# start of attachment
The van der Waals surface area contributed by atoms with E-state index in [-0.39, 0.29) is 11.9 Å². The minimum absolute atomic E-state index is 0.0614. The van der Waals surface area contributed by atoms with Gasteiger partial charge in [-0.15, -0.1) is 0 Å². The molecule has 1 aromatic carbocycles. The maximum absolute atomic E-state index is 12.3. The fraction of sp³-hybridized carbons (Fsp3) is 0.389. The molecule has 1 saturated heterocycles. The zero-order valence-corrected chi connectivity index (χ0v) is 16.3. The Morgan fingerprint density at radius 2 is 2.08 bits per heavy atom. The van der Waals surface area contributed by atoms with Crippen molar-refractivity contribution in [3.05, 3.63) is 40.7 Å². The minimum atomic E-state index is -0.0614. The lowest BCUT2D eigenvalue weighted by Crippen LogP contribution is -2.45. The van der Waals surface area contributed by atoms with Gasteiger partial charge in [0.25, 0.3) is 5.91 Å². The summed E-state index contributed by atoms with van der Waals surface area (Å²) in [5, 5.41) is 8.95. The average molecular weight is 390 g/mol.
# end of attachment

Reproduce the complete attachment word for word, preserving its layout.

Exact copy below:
The van der Waals surface area contributed by atoms with E-state index in [-0.39, 0.29) is 11.9 Å². The minimum absolute atomic E-state index is 0.0614. The van der Waals surface area contributed by atoms with Gasteiger partial charge in [-0.15, -0.1) is 0 Å². The molecule has 1 aromatic carbocycles. The maximum absolute atomic E-state index is 12.3. The fraction of sp³-hybridized carbons (Fsp3) is 0.389. The molecule has 1 saturated heterocycles. The zero-order valence-corrected chi connectivity index (χ0v) is 16.3. The Morgan fingerprint density at radius 2 is 2.08 bits per heavy atom. The van der Waals surface area contributed by atoms with Crippen molar-refractivity contribution in [3.05, 3.63) is 40.7 Å². The minimum atomic E-state index is -0.0614. The lowest BCUT2D eigenvalue weighted by Crippen LogP contribution is -2.45. The van der Waals surface area contributed by atoms with Gasteiger partial charge in [0.25, 0.3) is 5.91 Å². The summed E-state index contributed by atoms with van der Waals surface area (Å²) in [5, 5.41) is 8.95. The average molecular weight is 390 g/mol.